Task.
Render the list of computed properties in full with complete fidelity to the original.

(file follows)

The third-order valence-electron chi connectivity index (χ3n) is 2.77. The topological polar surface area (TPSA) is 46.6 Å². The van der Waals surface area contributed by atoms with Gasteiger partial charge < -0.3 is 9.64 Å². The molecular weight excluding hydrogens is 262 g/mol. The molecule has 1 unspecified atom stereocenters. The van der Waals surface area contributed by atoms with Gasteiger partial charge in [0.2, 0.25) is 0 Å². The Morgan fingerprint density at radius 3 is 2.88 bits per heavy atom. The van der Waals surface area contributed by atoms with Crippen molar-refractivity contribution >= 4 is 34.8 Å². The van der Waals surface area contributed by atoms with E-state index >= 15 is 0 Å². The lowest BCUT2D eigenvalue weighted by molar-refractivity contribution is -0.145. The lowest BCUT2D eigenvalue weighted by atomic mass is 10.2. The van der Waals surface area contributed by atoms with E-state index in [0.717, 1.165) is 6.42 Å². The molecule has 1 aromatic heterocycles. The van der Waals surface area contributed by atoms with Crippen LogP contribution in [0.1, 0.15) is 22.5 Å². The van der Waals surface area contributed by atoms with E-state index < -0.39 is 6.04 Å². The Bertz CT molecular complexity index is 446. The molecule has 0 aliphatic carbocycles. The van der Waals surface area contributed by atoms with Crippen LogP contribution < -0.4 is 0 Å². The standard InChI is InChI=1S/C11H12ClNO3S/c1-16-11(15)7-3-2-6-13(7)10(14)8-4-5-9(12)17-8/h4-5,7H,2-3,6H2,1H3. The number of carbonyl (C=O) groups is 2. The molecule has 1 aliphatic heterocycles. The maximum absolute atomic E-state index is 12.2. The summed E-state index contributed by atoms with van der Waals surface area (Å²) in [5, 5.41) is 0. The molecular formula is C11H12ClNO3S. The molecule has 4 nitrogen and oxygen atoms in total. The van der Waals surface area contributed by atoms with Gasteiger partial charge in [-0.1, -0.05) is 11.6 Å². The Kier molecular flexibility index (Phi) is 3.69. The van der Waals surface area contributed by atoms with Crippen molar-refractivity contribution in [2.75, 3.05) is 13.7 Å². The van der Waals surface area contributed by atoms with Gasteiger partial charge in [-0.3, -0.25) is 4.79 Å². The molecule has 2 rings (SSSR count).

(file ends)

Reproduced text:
The third-order valence-electron chi connectivity index (χ3n) is 2.77. The topological polar surface area (TPSA) is 46.6 Å². The van der Waals surface area contributed by atoms with Gasteiger partial charge < -0.3 is 9.64 Å². The molecular weight excluding hydrogens is 262 g/mol. The molecule has 1 unspecified atom stereocenters. The van der Waals surface area contributed by atoms with Gasteiger partial charge in [0.2, 0.25) is 0 Å². The Morgan fingerprint density at radius 3 is 2.88 bits per heavy atom. The van der Waals surface area contributed by atoms with Crippen molar-refractivity contribution >= 4 is 34.8 Å². The van der Waals surface area contributed by atoms with E-state index >= 15 is 0 Å². The lowest BCUT2D eigenvalue weighted by molar-refractivity contribution is -0.145. The lowest BCUT2D eigenvalue weighted by atomic mass is 10.2. The van der Waals surface area contributed by atoms with E-state index in [0.717, 1.165) is 6.42 Å². The molecule has 1 aromatic heterocycles. The van der Waals surface area contributed by atoms with Crippen LogP contribution in [0.1, 0.15) is 22.5 Å². The van der Waals surface area contributed by atoms with E-state index < -0.39 is 6.04 Å². The Bertz CT molecular complexity index is 446. The molecule has 0 aliphatic carbocycles. The van der Waals surface area contributed by atoms with Crippen LogP contribution < -0.4 is 0 Å². The standard InChI is InChI=1S/C11H12ClNO3S/c1-16-11(15)7-3-2-6-13(7)10(14)8-4-5-9(12)17-8/h4-5,7H,2-3,6H2,1H3. The number of carbonyl (C=O) groups is 2. The molecule has 1 aliphatic heterocycles. The maximum absolute atomic E-state index is 12.2. The summed E-state index contributed by atoms with van der Waals surface area (Å²) in [5, 5.41) is 0. The molecular formula is C11H12ClNO3S. The molecule has 4 nitrogen and oxygen atoms in total. The van der Waals surface area contributed by atoms with Gasteiger partial charge in [-0.1, -0.05) is 11.6 Å². The Kier molecular flexibility index (Phi) is 3.69. The van der Waals surface area contributed by atoms with Crippen molar-refractivity contribution in [2.75, 3.05) is 13.7 Å². The van der Waals surface area contributed by atoms with Gasteiger partial charge in [-0.3, -0.25) is 4.79 Å². The molecule has 2 rings (SSSR count).